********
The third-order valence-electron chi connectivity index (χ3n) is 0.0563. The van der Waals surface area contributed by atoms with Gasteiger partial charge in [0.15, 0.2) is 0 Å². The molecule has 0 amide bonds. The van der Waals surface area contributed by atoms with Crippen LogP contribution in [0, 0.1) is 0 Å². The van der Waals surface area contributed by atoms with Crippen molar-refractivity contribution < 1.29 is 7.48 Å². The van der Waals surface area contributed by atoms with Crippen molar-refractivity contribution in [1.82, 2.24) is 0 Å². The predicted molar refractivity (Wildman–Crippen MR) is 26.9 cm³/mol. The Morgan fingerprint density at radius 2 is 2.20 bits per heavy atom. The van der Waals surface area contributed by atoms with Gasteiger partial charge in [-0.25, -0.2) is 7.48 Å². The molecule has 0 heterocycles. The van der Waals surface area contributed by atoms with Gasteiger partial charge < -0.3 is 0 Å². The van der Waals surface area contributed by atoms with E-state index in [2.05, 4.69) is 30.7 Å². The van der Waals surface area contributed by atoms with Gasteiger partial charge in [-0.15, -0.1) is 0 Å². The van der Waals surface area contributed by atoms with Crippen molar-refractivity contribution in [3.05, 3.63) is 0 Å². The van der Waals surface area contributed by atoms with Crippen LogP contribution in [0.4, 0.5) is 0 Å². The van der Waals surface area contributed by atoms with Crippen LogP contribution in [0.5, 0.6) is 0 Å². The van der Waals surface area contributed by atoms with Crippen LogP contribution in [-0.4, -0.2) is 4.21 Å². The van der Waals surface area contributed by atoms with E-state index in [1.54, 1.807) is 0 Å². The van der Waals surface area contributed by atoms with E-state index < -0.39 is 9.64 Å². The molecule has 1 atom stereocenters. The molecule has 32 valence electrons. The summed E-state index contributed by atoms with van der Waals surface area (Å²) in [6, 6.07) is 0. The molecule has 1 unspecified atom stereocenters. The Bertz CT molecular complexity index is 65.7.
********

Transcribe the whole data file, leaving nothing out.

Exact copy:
The third-order valence-electron chi connectivity index (χ3n) is 0.0563. The van der Waals surface area contributed by atoms with Gasteiger partial charge in [0.15, 0.2) is 0 Å². The molecule has 0 amide bonds. The van der Waals surface area contributed by atoms with Crippen LogP contribution in [0, 0.1) is 0 Å². The van der Waals surface area contributed by atoms with Crippen molar-refractivity contribution < 1.29 is 7.48 Å². The van der Waals surface area contributed by atoms with Crippen molar-refractivity contribution in [1.82, 2.24) is 0 Å². The predicted molar refractivity (Wildman–Crippen MR) is 26.9 cm³/mol. The Morgan fingerprint density at radius 2 is 2.20 bits per heavy atom. The van der Waals surface area contributed by atoms with Gasteiger partial charge in [-0.25, -0.2) is 7.48 Å². The molecule has 0 heterocycles. The van der Waals surface area contributed by atoms with Gasteiger partial charge < -0.3 is 0 Å². The van der Waals surface area contributed by atoms with E-state index in [2.05, 4.69) is 30.7 Å². The van der Waals surface area contributed by atoms with Gasteiger partial charge in [-0.15, -0.1) is 0 Å². The van der Waals surface area contributed by atoms with Crippen molar-refractivity contribution in [3.05, 3.63) is 0 Å². The van der Waals surface area contributed by atoms with Crippen LogP contribution in [0.4, 0.5) is 0 Å². The van der Waals surface area contributed by atoms with Crippen LogP contribution in [0.5, 0.6) is 0 Å². The van der Waals surface area contributed by atoms with Crippen LogP contribution in [-0.4, -0.2) is 4.21 Å². The van der Waals surface area contributed by atoms with E-state index in [1.54, 1.807) is 0 Å². The van der Waals surface area contributed by atoms with E-state index < -0.39 is 9.64 Å². The molecule has 1 atom stereocenters. The molecule has 32 valence electrons. The summed E-state index contributed by atoms with van der Waals surface area (Å²) in [6, 6.07) is 0. The molecule has 1 unspecified atom stereocenters. The Bertz CT molecular complexity index is 65.7.